Libya after Gadhafi
Now that Libya’s dictator, Col. Moammar Gadhafi, is being hunted down by his own people, he must be wondering what went wrong with his calibrated program to re-invent his regime’s image. In the last 10 years, Gadhafi went out of his way to befriend the West. He tried to impress upon the world that he was steering Libya in the direction of an open economy and a modern constitutional democracy.
After many years of denial and haughty indifference, he agreed to compensate the victims of a passenger plane that had been blown up by a Libyan agent. He welcomed back foreign investors into Libya’s lucrative oil and gas industry. He offered himself to America as a secular ally in this troubled region in the battle against Islamist terrorism. To an increasingly xenophobic Europe, he projected himself as a reliable gatekeeper who would help stem the flow of African migrants from across the Mediterranean.
He sent his favorite son, Saif al-Islam, to study at the London School of Economics to specialize in global governance and the role of civil society. He gave a generous donation to one of the school’s research centers. He invited his son’s professors, many of them venerable figures from British academia, to come to Tripoli to design a plan for Libya’s transition to a modern democratic polity. He commissioned a strategic consulting firm with close ties to Harvard to help conceptualize a role for civil society in global governance. He welcomed Europe’s visiting heads of state into the “new” Libya. The rhetoric of the recalcitrant ruler who delighted in playing godfather to revolutions in other places gave way to the measured pleasantries of a global social climber who pined to be accepted by the West.
Through all these, Gadhafi sought to project the portrait of a statesman keenly attuned to the political needs of world society. This was the reverse of the image he had earned for himself in a previous incarnation—as the eccentric leader of a rich rogue state that used its vast oil wealth to fund various wars of liberation abroad.
Since he had ruled Libya unchallenged for nearly 42 years, Gadhafi might have thought, in his deluded moments, that earning respectability in the modern world would be as easy as buying the services of mercenaries. But, he would have known that the Western powers were never interested in his political vision, whatever that might have been at any given moment, but only in his country’s oil resources.
Foreign investors took what they were offered in the early stage of this rapprochement, but their eyes were riveted on the entire wealth they could seize for themselves at the right time. The awaited moment came with the onset of the Arab Spring, when young people, from North Africa to the Middle East, began to use their mobile phones and computers as weapons in their struggle to gain a voice in the running of their societies. One after the other, people power uprisings exploded in the public squares of the region. Where the army stood by and hesitated to act against the unarmed crowds, as in Egypt, the fall of the government did not take very long. Tunisia quickly followed. Then the conflagration spread to Morocco, Libya, Bahrain, Syria, Yemen and Saudi Arabia.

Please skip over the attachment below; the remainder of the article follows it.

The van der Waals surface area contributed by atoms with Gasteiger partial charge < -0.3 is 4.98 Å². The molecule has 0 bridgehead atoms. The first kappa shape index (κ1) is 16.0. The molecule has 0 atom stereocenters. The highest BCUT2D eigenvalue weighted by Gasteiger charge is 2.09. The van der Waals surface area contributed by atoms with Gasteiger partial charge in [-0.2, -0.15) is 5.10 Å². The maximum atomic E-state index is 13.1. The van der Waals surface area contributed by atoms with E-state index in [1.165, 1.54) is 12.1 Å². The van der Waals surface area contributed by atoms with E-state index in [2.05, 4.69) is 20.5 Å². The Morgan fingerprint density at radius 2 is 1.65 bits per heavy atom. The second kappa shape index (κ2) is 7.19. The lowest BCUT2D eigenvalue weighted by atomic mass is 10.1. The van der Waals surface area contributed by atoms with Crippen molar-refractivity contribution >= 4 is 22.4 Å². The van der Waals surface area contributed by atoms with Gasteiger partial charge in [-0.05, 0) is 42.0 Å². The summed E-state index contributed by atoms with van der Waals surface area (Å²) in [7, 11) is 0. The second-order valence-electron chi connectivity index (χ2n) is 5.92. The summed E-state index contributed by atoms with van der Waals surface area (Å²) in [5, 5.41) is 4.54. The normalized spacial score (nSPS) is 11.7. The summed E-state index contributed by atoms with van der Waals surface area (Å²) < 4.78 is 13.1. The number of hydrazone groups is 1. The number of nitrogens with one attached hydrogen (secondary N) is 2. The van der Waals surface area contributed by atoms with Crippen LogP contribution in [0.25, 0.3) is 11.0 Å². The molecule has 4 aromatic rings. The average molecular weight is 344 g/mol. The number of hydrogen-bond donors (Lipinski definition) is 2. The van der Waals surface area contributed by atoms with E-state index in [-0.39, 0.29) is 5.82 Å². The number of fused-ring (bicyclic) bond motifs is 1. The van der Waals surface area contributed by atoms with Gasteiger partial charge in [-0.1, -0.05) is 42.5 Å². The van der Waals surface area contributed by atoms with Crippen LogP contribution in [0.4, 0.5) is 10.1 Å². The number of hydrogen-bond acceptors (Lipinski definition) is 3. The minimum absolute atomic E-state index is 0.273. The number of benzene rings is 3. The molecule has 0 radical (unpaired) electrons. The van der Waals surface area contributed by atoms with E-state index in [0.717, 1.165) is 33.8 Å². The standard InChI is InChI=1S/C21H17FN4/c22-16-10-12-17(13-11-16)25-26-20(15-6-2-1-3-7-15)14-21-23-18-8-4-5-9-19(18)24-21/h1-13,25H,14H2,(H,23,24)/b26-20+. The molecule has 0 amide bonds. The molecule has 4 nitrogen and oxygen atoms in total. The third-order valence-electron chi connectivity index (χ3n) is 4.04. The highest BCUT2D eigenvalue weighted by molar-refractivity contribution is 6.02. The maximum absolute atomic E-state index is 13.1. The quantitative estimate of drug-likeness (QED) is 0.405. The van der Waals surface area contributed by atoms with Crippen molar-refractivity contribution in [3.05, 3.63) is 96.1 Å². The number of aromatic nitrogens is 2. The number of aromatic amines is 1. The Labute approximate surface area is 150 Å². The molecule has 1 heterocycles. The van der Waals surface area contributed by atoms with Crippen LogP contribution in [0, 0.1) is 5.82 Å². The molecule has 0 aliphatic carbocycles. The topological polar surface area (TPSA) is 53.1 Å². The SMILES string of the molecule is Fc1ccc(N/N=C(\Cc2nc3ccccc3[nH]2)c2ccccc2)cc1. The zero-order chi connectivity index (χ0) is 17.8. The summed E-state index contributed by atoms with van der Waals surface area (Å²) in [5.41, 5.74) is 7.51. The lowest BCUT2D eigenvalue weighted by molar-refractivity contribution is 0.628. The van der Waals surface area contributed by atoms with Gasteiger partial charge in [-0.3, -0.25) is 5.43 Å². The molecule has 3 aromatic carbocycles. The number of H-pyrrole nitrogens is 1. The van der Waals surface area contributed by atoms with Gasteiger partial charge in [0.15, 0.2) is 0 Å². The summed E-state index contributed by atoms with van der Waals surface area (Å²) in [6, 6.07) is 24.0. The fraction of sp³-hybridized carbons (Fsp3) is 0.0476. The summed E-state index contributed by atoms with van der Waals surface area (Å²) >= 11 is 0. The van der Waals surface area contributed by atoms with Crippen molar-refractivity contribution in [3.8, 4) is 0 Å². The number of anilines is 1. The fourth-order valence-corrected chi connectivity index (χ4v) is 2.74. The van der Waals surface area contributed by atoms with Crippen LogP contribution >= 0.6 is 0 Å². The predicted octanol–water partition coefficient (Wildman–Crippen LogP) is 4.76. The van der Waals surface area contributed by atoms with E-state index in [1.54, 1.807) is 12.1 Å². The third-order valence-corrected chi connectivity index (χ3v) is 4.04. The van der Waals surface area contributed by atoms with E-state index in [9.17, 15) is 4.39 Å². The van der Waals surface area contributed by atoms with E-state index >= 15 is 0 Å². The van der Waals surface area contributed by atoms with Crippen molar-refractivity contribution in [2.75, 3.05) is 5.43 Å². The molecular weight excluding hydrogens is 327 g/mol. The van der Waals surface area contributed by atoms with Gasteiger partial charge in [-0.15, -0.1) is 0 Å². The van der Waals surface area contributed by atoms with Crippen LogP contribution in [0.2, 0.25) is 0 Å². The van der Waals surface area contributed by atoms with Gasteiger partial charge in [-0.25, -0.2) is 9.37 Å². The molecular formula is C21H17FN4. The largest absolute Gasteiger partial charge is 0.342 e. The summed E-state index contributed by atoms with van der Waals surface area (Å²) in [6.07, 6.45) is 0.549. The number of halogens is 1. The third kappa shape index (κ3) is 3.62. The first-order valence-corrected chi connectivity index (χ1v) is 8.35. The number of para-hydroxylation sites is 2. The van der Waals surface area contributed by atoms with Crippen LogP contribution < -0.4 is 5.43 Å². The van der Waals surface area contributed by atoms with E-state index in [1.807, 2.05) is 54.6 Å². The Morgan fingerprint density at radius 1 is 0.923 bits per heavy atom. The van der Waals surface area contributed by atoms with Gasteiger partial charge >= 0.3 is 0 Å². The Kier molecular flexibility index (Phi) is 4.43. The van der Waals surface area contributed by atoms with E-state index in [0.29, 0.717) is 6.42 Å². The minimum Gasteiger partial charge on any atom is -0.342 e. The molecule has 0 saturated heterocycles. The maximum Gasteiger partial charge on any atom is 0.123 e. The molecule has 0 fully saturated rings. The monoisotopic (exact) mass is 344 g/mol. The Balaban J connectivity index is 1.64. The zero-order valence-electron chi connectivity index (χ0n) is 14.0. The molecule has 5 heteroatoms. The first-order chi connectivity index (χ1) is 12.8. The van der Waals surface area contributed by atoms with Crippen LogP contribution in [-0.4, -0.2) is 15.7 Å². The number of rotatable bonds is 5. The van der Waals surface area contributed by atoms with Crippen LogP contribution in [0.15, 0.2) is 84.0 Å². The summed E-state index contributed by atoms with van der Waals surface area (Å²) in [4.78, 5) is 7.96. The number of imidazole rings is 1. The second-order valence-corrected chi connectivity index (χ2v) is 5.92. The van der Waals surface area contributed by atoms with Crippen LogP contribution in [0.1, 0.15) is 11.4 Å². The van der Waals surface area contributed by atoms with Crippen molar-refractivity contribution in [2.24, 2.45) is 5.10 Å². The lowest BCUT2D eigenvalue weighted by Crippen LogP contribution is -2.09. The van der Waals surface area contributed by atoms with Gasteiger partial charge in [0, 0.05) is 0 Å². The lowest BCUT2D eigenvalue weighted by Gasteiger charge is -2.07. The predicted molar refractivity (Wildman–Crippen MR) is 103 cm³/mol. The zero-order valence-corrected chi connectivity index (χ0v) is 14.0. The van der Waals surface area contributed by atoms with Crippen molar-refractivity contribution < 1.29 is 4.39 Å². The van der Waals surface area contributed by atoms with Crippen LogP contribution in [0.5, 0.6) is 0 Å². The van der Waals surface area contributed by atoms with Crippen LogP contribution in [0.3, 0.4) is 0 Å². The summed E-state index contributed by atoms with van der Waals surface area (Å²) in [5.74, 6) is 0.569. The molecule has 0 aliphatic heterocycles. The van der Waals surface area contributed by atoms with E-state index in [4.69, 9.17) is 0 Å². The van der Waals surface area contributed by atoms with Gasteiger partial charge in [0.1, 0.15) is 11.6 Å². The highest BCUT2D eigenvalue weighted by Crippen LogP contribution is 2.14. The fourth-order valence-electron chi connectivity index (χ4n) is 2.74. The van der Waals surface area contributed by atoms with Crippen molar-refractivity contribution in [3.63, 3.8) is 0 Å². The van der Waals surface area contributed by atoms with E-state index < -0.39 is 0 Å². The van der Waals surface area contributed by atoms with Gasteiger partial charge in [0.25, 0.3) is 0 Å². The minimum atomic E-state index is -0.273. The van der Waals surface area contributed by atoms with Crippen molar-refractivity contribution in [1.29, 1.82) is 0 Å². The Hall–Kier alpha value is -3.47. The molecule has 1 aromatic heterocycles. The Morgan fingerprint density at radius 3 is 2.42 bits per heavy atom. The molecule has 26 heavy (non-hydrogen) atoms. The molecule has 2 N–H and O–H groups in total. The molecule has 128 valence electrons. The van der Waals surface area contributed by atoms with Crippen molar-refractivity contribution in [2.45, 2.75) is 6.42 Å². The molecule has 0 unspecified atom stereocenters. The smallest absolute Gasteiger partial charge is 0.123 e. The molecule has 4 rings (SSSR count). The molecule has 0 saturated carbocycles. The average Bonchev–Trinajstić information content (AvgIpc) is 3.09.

Gadhafi’s army in Libya, consisting mainly of members of his tribe, stood by him. But his government was drained by the defection of his top officials to the rebels who had captured the major city of Benghazi in the eastern part of the country. Poorly armed and loosely organized, the rebels retreated when Gadhafi mounted his murderous campaign against all Libyans who dared to oppose him. On the initiative of the United States, the United Nations issued a mandate to stop him from slaughtering his own people. The US led the first strikes to enforce a no-fly zone and to immobilize Gadhafi’s killing machine. Then it handed over to Nato the humanitarian task of protecting civilians.
The Western powers’ liberal interpretation of this mandate has been astounding. They took it as a license to bomb the Gadhafi regime out of existence. What the Libyan rebels on the ground lacked in weaponry and fighting skills, Nato more than made up for by launching air strikes aimed at decapitating the Gadhafi regime. Soon the air strikes were targeting places where the dictator and his family were known to be staying.
By any reckoning, this has become a war of aggression against the government of a sovereign nation, using as cover the humanitarian concern to protect the lives of civilians in a society torn by civil war. What we have seen in Libya in the past five months revises everything we have been taught about the proper conduct of relations among nations. That Gadhafi has been a bad leader and deserves to be overthrown does not justify this revisionism. That we can identify with the aspirations of Libyans to free their country from tyranny does not make this form of foreign intervention right.
Someone said that if broccoli, instead of oil, had been Libya’s main product, it is doubtful if Europe and America would have bothered to carry out even a tiny fraction of the 7,459 bombing attacks they have launched in the name of the Libyan people. In the coming months, the costs of this foreign meddling may become clear as the country resumes its production and export of oil under new management. Right after the 1969 revolution, Gadhafi put Libya’s oil fields under national control. He drove away the British and American bases from his country. One wonders how much of that revolution’s anti-colonial legacy will be preserved after Gadhafi.
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